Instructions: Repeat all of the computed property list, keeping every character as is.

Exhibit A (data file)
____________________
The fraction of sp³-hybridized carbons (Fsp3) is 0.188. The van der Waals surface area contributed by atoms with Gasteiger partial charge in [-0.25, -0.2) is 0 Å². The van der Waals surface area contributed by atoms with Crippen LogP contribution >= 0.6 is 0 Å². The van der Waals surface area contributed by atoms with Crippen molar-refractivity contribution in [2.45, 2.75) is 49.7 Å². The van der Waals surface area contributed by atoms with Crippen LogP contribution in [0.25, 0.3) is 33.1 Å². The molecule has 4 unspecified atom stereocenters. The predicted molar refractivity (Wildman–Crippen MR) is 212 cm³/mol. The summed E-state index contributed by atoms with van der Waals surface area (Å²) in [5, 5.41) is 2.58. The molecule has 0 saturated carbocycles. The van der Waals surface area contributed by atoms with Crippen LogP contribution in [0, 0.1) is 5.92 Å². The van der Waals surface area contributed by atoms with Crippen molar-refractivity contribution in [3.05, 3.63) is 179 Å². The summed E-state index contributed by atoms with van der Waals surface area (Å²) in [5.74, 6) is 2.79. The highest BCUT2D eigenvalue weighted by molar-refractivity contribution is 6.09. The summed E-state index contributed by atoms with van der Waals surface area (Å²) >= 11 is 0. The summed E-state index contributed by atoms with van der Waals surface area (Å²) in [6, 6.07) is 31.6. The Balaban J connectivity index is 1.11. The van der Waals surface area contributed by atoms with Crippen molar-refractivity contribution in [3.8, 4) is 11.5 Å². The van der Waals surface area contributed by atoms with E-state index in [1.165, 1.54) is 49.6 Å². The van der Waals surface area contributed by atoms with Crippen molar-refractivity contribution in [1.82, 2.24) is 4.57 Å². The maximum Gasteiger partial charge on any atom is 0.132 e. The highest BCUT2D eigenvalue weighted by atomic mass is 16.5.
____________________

The fraction of sp³-hybridized carbons (Fsp3) is 0.188. The van der Waals surface area contributed by atoms with Gasteiger partial charge in [-0.25, -0.2) is 0 Å². The van der Waals surface area contributed by atoms with Crippen LogP contribution >= 0.6 is 0 Å². The van der Waals surface area contributed by atoms with Crippen molar-refractivity contribution in [2.45, 2.75) is 49.7 Å². The van der Waals surface area contributed by atoms with Crippen LogP contribution in [0.25, 0.3) is 33.1 Å². The molecule has 4 unspecified atom stereocenters. The predicted molar refractivity (Wildman–Crippen MR) is 212 cm³/mol. The summed E-state index contributed by atoms with van der Waals surface area (Å²) in [5, 5.41) is 2.58. The molecule has 0 saturated carbocycles. The van der Waals surface area contributed by atoms with Crippen LogP contribution in [0, 0.1) is 5.92 Å². The van der Waals surface area contributed by atoms with Crippen molar-refractivity contribution in [3.05, 3.63) is 179 Å². The summed E-state index contributed by atoms with van der Waals surface area (Å²) in [5.74, 6) is 2.79. The highest BCUT2D eigenvalue weighted by molar-refractivity contribution is 6.09. The summed E-state index contributed by atoms with van der Waals surface area (Å²) >= 11 is 0. The summed E-state index contributed by atoms with van der Waals surface area (Å²) in [6, 6.07) is 31.6. The Balaban J connectivity index is 1.11. The van der Waals surface area contributed by atoms with Crippen molar-refractivity contribution in [3.8, 4) is 11.5 Å². The van der Waals surface area contributed by atoms with E-state index in [1.165, 1.54) is 49.6 Å². The van der Waals surface area contributed by atoms with Crippen molar-refractivity contribution in [1.82, 2.24) is 4.57 Å². The maximum Gasteiger partial charge on any atom is 0.132 e. The highest BCUT2D eigenvalue weighted by atomic mass is 16.5.